They say that no one rings a bell at the top of a market. That isn't necessarily true.
In the basement of Slope Labs, I have discovered a vitally important new market metric called the S.A.D. indicator, which stands for Snark And Despair. The mathematical operators and relationships between the components are proprietary, but it is based upon:
- The quantity of nasty comments and put-downs on the blog (or on other blogs about this one);
- The sudden re-appearance of JakeGint, who was mysteriously and utterly absent when I was raking in cash but sees fit to burst back onto Slope to chortle when times are tough;
- A barrage of emails from anguished traders who are getting killed by the fraudulent and deceitful mayhem of the U.S. government's printing presses;
- The barrage of emails that this "proptrader" clown has been sending me packed with hateful images and text, delighted at the mayhem in the markets.
I have been doing this long enough to not only take it in stride but to consider it a helpful revelation as to where things stand in the market.
So on a scale of 1 to 10, the S.A.D. hit a 9 recently, and today's turnaround confirms its efficacy. I only hope it never reaches a 10; I don't think I could stomach that much bile.
Now, today's action was very, very, very significant from a psychological standpoint. Let's assume for a minute those bullish bastards got their way and the market closed at, say, 10,010 and there were smiles all around. It would simply affirm:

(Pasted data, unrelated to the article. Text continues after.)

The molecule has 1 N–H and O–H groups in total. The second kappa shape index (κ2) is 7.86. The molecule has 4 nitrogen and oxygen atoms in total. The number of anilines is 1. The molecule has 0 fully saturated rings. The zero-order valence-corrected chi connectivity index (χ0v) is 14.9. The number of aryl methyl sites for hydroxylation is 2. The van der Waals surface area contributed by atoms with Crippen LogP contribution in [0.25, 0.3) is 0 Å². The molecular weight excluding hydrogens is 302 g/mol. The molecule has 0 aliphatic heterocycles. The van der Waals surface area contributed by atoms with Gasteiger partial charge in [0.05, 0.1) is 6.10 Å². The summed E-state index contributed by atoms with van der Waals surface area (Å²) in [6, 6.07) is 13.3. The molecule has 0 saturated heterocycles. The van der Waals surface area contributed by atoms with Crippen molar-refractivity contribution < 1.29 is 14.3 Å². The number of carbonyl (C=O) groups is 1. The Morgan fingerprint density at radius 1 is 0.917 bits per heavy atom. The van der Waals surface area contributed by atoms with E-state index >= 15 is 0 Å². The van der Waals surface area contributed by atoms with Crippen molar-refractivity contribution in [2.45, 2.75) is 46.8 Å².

- No matter what hare-brained insanity the government engages in, the investing masses will continue to bid equities up;
- There is always a bid under the market;
- It would assure the idiots in the U.S. Government that they can always just keep puking trillions of dollars of money that will never be repaid at the world with absolute impunity.
Instead, we got the best of both worlds. The FOMC whored itself, as everyone expected, and the bulls got into a lather and bid things up and gorged themselves on /ES at 1075+. Then, right out of the blue, the floor disappeared, and suddenly a plethora of bulls found themselves with something they had forgotten existed: Losses.
So now we've got a bunch of bulltards underwater on their positions. Isn't very comfortable, is it, ladies? And you've got a huge mass of activity between 1065 and 1070, which means that if we bid up to that level again, the bulls will be squealing and tittering and getting the hell of those positions as fast as they can in order to ameliorate their losses.
Does this mean the top is absolutely in? No. But to my way of thinking, it increases the odds of a top being in from about 5% to about 25%. The disappointment that the bulls must be feeling today has got to sting, since they got accustomed to free money over the past seven months. That is going to introduce a skosh of worry which was absolutely absent before today.
The Emperor Has No Clothes, and we're about the only ones who recognize it. Today's action isn't a game changer, but it's a very positive sign. At this point, additional good signs would be the @ESZ9 breaking:
If we get some serious selling, I think we will slow down and turn around somewhere in the high 900s – I can't see us getting below my "bold prediction" of 950 any time soon – but if indeed we do slosh our way down there in the coming few weeks, I am highly confident the bears will have regained control, and we can play off a series of lower highs and lower lows.
So that's it from me. I spent the first half of my day worrying about and dealing with FOMC madness (which turned out great) and the second half of my day making my network into a Robust Network With Wonder-Twin Powers. I'm off to read my kids their bedtime stories. Good night.